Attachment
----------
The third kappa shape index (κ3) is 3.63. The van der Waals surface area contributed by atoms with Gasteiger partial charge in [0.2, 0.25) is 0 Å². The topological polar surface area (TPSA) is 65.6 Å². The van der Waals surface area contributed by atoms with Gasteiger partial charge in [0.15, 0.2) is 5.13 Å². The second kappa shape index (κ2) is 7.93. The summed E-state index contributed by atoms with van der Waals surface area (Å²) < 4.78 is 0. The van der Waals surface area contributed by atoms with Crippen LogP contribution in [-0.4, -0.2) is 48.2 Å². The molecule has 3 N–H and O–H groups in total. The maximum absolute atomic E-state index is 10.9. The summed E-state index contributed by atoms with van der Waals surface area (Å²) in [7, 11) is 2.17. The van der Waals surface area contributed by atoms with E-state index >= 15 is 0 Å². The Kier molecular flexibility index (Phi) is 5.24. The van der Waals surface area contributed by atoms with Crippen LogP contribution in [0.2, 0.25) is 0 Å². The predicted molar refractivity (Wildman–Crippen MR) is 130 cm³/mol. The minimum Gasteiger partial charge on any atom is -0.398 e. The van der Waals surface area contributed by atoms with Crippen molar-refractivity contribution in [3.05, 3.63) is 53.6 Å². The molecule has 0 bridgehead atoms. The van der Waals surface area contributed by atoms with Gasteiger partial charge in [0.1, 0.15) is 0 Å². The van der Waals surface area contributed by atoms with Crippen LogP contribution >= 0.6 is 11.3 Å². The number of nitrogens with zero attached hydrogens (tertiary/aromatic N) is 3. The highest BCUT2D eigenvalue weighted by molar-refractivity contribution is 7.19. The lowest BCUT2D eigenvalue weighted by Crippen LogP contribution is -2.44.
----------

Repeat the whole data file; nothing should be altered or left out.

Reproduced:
The third kappa shape index (κ3) is 3.63. The van der Waals surface area contributed by atoms with Gasteiger partial charge in [0.2, 0.25) is 0 Å². The topological polar surface area (TPSA) is 65.6 Å². The van der Waals surface area contributed by atoms with Gasteiger partial charge in [0.15, 0.2) is 5.13 Å². The second kappa shape index (κ2) is 7.93. The summed E-state index contributed by atoms with van der Waals surface area (Å²) < 4.78 is 0. The van der Waals surface area contributed by atoms with Crippen LogP contribution in [-0.4, -0.2) is 48.2 Å². The molecule has 3 N–H and O–H groups in total. The maximum absolute atomic E-state index is 10.9. The summed E-state index contributed by atoms with van der Waals surface area (Å²) in [7, 11) is 2.17. The van der Waals surface area contributed by atoms with E-state index >= 15 is 0 Å². The Kier molecular flexibility index (Phi) is 5.24. The van der Waals surface area contributed by atoms with Crippen LogP contribution in [0.2, 0.25) is 0 Å². The predicted molar refractivity (Wildman–Crippen MR) is 130 cm³/mol. The minimum Gasteiger partial charge on any atom is -0.398 e. The van der Waals surface area contributed by atoms with Crippen molar-refractivity contribution in [3.05, 3.63) is 53.6 Å². The molecule has 0 bridgehead atoms. The van der Waals surface area contributed by atoms with Gasteiger partial charge in [0.1, 0.15) is 0 Å². The van der Waals surface area contributed by atoms with Crippen LogP contribution >= 0.6 is 11.3 Å². The number of nitrogens with zero attached hydrogens (tertiary/aromatic N) is 3. The highest BCUT2D eigenvalue weighted by molar-refractivity contribution is 7.19. The lowest BCUT2D eigenvalue weighted by Crippen LogP contribution is -2.44.